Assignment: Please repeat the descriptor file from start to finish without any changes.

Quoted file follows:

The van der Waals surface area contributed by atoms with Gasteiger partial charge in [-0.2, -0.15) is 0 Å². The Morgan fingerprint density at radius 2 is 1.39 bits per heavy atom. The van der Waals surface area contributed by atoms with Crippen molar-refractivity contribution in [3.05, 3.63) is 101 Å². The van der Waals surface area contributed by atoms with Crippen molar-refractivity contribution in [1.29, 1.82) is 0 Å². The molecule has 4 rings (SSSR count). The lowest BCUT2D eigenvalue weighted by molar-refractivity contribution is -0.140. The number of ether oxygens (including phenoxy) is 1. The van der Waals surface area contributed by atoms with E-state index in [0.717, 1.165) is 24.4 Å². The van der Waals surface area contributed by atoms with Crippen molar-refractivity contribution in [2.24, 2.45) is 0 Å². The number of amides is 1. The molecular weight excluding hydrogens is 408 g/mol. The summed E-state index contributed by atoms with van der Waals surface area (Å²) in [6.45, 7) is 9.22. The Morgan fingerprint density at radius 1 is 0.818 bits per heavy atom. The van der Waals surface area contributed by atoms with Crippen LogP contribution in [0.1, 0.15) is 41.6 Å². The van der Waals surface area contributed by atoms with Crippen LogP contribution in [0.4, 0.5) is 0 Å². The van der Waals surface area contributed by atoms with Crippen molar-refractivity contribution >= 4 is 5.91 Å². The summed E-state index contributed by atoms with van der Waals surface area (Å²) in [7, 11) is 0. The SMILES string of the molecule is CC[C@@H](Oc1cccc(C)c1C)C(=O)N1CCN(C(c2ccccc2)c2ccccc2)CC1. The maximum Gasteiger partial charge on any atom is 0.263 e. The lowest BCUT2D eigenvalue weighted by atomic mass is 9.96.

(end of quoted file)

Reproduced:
The van der Waals surface area contributed by atoms with Gasteiger partial charge in [-0.2, -0.15) is 0 Å². The Morgan fingerprint density at radius 2 is 1.39 bits per heavy atom. The van der Waals surface area contributed by atoms with Crippen molar-refractivity contribution in [3.05, 3.63) is 101 Å². The van der Waals surface area contributed by atoms with Crippen molar-refractivity contribution in [1.29, 1.82) is 0 Å². The molecule has 4 rings (SSSR count). The lowest BCUT2D eigenvalue weighted by molar-refractivity contribution is -0.140. The number of ether oxygens (including phenoxy) is 1. The van der Waals surface area contributed by atoms with E-state index in [0.717, 1.165) is 24.4 Å². The van der Waals surface area contributed by atoms with Crippen molar-refractivity contribution in [2.24, 2.45) is 0 Å². The number of amides is 1. The molecular weight excluding hydrogens is 408 g/mol. The summed E-state index contributed by atoms with van der Waals surface area (Å²) in [6.45, 7) is 9.22. The Morgan fingerprint density at radius 1 is 0.818 bits per heavy atom. The van der Waals surface area contributed by atoms with Crippen LogP contribution in [0.1, 0.15) is 41.6 Å². The van der Waals surface area contributed by atoms with Crippen LogP contribution in [0.4, 0.5) is 0 Å². The van der Waals surface area contributed by atoms with Crippen molar-refractivity contribution >= 4 is 5.91 Å². The summed E-state index contributed by atoms with van der Waals surface area (Å²) in [7, 11) is 0. The SMILES string of the molecule is CC[C@@H](Oc1cccc(C)c1C)C(=O)N1CCN(C(c2ccccc2)c2ccccc2)CC1. The maximum Gasteiger partial charge on any atom is 0.263 e. The lowest BCUT2D eigenvalue weighted by atomic mass is 9.96.